Accidental death plea questioned by Mallorca police

© Lisa Jane Lyttle / Facebook
Lisa Jane Lyttle's Facebook profile picture

THE sordid circumstances surrounding the death of a 49-year-old British woman in Mallorca have captured the attention of European press and local residents in resort town Costa de la Calma. 

Fifty-year-old car salesman Warren Lyttle confessed to strangling his wife, Lisa Jane Lyttle, from Kilburn, London, at their home in the south west of Mallorca, claiming that he had accidentally killed her during a sex game gone wrong. 

From marks on the deceased’s neck and other evidence, officers attending the scene on the sixth floor of the Siesta apartment block were able to establish that she had been strangled by a phone charger cord. Paramedics also attended and unsuccessfully tried to revive the mother-of-one, who is said to have died from asphyxiation.  

Reports suggest that the Guardia Civil officers did not take an initial statement from the suspect, who appeared in a closed-door hearing some hours after his arrest on January 23.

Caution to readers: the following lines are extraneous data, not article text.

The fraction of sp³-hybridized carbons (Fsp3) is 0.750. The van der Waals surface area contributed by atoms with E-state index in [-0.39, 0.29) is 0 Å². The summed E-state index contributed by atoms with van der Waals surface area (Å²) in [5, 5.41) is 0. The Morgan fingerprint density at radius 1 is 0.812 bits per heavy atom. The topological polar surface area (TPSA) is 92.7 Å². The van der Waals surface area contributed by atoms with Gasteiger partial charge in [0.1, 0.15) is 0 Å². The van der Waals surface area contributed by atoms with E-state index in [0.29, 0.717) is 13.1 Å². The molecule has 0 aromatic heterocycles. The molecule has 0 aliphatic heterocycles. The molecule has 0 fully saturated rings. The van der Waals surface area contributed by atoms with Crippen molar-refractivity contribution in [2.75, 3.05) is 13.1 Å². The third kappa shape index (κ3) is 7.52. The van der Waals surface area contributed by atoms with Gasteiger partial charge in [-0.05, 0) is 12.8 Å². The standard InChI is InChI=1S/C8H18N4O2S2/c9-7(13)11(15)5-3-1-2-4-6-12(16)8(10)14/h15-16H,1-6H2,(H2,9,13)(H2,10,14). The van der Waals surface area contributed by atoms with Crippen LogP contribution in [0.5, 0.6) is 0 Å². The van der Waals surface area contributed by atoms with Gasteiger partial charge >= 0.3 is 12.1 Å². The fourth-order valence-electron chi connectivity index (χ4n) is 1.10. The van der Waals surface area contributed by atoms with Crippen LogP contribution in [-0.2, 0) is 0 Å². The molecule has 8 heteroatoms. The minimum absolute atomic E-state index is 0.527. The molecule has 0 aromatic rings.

Appearing before duty judge Jose Castro, at a criminal court in Palma, Mr Lyttle disclosed that his actions were unintentional and a result of a sadomasochistic game that went too far, while his lawyers entered a plea of involuntary homicide.

In a second hearing on January 24, the accused stuck to his original account of the unusual events, but Guardia Civil investigators disputed the claims by presenting ‘irrefutable’ evidence that Lisa Jane’s death had followed a blazing row over money. 

Autopsy reports were also submitted to the courts, revealing that Mrs Lyttle did not defend herself in the alleged attack, and that she had been dead for a number of hours before her husband placed a call to emergency services at 3.20am.

The court also heard how police initially suspected the ill-fated couple was drunk, but while testing Mr Lyttle’s blood for alcohol and finding it was not particularly high, they found evidence that he had taken drugs.   

Following the tragedy, locals acknowledged a five-minute silence at Calvia Town Hall, and a public demonstration for victims of domestic violence was held by a local women’s lobby group.

The high-profile case continues, with the Lyttles’ teenage daughter expected to fly to Mallorca to assist with police inquiries. 


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